Trimming your Tibbie’s nails is essential for their comfort and well-being. Overgrown nails can cause discomfort, affect their gait, and potentially lead to injuries. Aim to trim their nails every 3 to 4 weeks, using a pair of dog nail clippers or a nail grinder. Be cautious not to cut the quick, which is the blood vessel inside the nail, as this can be painful for your dog and cause bleeding.

Ear Care

Tibetan Spaniels are prone to ear infections due to their pendant-shaped ears, so it is important to check and clean their ears regularly, at least once a week. Use a gentle ear-cleaning solution and cotton balls or pads to remove dirt and debris. Avoid using cotton swabs, as they can push debris further into the ear canal or damage the delicate structures within the ear.

tibetan spaniel standing on grass
Photo: jonpic/Getty Images Signature


The Tibetan Spaniel is a moderately active breed that requires regular exercise to maintain their physical health and mental well-being. While they may not have the same high energy levels as some other breeds, it is still essential to provide them with daily opportunities for activity and stimulation.

Exercise Amount & Types

In general, Tibbies benefit from 20 to 30 minutes of exercise per day, which can be divided into shorter sessions if preferred. This can include daily walks, which not only help keep them physically fit but also provide mental stimulation through exposure to new sights, smells, and sounds. When walking your Tibetan Spaniel, be sure to use a secure harness and leash to ensure their safety.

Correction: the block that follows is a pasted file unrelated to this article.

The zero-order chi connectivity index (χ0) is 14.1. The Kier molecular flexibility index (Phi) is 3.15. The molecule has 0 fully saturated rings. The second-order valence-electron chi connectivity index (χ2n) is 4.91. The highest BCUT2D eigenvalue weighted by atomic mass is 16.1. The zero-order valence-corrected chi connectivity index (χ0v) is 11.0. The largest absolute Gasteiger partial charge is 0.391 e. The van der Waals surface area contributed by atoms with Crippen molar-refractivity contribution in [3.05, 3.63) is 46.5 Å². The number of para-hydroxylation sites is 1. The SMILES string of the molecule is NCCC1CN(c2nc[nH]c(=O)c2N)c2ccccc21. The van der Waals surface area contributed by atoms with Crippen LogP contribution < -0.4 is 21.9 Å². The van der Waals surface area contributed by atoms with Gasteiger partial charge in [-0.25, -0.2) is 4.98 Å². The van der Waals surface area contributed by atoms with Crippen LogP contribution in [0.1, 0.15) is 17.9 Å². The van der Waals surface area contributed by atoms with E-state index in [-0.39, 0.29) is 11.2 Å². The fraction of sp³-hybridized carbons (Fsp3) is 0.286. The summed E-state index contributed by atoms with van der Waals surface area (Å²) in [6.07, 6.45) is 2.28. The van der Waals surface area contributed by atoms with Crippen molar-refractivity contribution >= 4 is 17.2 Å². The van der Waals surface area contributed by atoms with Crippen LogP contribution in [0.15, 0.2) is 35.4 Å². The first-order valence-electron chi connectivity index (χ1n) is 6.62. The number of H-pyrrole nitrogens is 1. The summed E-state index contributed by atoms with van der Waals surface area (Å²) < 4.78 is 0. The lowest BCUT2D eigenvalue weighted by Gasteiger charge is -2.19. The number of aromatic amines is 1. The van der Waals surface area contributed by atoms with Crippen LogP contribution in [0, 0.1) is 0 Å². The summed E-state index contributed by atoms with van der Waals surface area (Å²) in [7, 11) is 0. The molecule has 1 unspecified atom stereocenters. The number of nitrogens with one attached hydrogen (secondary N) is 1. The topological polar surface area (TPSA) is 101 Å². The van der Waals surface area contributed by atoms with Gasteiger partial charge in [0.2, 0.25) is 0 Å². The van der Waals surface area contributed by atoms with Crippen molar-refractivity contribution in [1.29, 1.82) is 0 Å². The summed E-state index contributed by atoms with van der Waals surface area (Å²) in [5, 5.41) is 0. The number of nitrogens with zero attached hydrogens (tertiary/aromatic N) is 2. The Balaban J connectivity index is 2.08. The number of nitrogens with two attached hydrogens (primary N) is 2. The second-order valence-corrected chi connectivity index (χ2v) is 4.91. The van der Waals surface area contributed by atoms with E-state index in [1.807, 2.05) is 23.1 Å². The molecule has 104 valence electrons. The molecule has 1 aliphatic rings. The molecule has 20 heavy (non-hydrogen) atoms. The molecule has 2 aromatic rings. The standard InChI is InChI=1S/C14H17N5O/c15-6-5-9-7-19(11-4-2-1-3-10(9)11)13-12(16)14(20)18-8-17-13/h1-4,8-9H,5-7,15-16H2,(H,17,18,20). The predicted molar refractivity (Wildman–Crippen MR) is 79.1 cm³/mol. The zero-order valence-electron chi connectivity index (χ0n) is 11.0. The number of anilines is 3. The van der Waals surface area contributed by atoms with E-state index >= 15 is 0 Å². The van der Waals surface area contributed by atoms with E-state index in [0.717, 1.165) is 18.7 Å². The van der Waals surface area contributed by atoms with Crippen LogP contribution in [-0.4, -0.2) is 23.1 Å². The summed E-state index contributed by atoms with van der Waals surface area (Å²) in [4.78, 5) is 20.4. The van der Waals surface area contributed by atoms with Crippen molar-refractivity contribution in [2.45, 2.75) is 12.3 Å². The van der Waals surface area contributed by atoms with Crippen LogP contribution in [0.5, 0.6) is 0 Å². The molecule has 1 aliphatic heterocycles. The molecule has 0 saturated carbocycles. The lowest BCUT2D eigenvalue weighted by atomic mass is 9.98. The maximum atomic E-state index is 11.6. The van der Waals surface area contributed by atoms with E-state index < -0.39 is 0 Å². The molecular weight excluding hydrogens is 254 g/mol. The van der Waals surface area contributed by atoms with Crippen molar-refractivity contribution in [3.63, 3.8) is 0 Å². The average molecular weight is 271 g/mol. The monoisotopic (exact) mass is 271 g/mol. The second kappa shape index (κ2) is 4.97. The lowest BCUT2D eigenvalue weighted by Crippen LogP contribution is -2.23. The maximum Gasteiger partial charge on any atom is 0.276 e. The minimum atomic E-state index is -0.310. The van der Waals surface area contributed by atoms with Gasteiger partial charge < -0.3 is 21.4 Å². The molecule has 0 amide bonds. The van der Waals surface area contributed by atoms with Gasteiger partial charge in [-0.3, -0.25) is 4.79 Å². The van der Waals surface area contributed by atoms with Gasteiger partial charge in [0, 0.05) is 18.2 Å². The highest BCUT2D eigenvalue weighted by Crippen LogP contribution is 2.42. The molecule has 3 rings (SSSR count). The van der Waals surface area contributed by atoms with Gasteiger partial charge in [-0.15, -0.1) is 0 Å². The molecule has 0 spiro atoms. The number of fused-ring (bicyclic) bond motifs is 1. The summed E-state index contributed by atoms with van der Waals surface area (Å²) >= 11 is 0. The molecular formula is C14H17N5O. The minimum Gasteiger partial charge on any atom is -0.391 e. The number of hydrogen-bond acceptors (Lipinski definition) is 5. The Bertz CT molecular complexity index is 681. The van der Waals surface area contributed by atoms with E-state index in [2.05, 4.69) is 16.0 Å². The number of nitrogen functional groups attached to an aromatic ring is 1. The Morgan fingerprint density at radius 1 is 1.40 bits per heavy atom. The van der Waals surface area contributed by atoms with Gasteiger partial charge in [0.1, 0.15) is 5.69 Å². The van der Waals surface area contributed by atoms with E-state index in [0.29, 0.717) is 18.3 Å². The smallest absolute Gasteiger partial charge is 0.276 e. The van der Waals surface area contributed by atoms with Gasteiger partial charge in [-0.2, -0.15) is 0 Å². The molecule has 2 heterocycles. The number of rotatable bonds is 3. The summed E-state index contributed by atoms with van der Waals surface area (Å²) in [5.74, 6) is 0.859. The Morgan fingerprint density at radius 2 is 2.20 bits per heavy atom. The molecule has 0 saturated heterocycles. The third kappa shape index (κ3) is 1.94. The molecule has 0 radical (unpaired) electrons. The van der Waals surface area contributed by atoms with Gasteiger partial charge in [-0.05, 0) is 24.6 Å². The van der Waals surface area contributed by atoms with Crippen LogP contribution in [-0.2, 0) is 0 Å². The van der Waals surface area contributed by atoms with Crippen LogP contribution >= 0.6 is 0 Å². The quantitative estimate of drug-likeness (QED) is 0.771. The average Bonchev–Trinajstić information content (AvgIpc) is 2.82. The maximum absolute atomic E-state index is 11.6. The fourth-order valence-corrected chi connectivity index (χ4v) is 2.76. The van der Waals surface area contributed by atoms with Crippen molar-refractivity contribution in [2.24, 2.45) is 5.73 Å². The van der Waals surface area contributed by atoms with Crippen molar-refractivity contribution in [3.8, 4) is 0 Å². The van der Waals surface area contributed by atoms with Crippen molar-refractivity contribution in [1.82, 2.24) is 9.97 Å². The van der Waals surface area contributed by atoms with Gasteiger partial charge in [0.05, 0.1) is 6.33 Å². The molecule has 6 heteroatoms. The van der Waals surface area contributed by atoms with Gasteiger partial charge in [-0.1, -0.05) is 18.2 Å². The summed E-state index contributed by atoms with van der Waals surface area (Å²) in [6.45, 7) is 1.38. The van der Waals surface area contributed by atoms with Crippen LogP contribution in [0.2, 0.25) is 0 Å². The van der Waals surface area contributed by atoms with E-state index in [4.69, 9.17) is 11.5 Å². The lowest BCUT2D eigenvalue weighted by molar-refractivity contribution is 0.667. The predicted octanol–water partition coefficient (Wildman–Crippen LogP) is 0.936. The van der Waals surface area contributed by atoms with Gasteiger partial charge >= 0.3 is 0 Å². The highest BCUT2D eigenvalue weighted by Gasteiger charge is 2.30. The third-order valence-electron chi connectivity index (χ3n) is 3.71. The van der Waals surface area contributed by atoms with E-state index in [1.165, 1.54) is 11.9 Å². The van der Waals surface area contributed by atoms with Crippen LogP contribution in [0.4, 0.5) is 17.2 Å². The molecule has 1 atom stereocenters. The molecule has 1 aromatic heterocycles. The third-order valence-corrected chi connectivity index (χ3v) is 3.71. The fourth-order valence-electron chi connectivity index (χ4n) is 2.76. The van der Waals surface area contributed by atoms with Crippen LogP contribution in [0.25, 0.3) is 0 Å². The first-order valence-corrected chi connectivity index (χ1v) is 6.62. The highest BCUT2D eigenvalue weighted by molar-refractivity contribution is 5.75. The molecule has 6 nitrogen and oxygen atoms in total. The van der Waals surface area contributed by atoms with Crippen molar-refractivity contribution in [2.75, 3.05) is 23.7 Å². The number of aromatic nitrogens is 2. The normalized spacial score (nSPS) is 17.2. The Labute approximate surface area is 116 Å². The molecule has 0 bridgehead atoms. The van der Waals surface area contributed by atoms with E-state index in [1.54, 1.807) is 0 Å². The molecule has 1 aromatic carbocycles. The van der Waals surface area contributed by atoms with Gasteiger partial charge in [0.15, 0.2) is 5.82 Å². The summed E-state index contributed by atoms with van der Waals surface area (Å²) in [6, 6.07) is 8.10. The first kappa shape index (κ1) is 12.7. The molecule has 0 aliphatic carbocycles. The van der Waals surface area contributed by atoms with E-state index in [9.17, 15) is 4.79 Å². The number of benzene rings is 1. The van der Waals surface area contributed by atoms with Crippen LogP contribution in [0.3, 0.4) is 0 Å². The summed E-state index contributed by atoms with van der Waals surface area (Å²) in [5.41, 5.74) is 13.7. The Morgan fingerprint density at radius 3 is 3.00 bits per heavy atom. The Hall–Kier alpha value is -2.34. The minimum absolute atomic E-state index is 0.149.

In addition to walks, Tibetan Spaniels enjoy engaging in playtime with their owners or other dogs. Interactive games such as fetch, tug-of-war, or hide-and-seek can be both fun and beneficial for your Tibbie, helping to strengthen your bond while providing physical activity. They may also appreciate having access to a securely fenced yard where they can safely explore and play off-leash.

Remember that mental stimulation is just as important as physical exercise for this intelligent breed. Providing your Tibetan Spaniel with puzzle toys, treat-dispensing toys, or engaging in training sessions can help keep their mind sharp and prevent boredom.

Dog Sports

Tibetan Spaniels are intelligent and can excel in various dog sports and competitions, such as agility, rally obedience, and scent work. These activities provide an excellent outlet for their energy and mental abilities while also offering a fun and rewarding way to bond with your dog.

Exercise Precautions

It is crucial to tailor your Tibetan Spaniel’s exercise routine to their individual needs, taking their age, health, and fitness level into account. Puppies and senior dogs may require shorter, gentler exercise sessions, while more active adult Tibbies may enjoy longer walks or additional playtime.

tibetan spaniel in an agility trial
Photo: mb-fotos/Getty Images


Training a Tibetan Spaniel can be an enjoyable and rewarding experience, thanks to their intelligence and eagerness to please. However, it is essential to approach training with patience and understanding, as this breed is known for its independent nature, which can sometimes come across as stubbornness.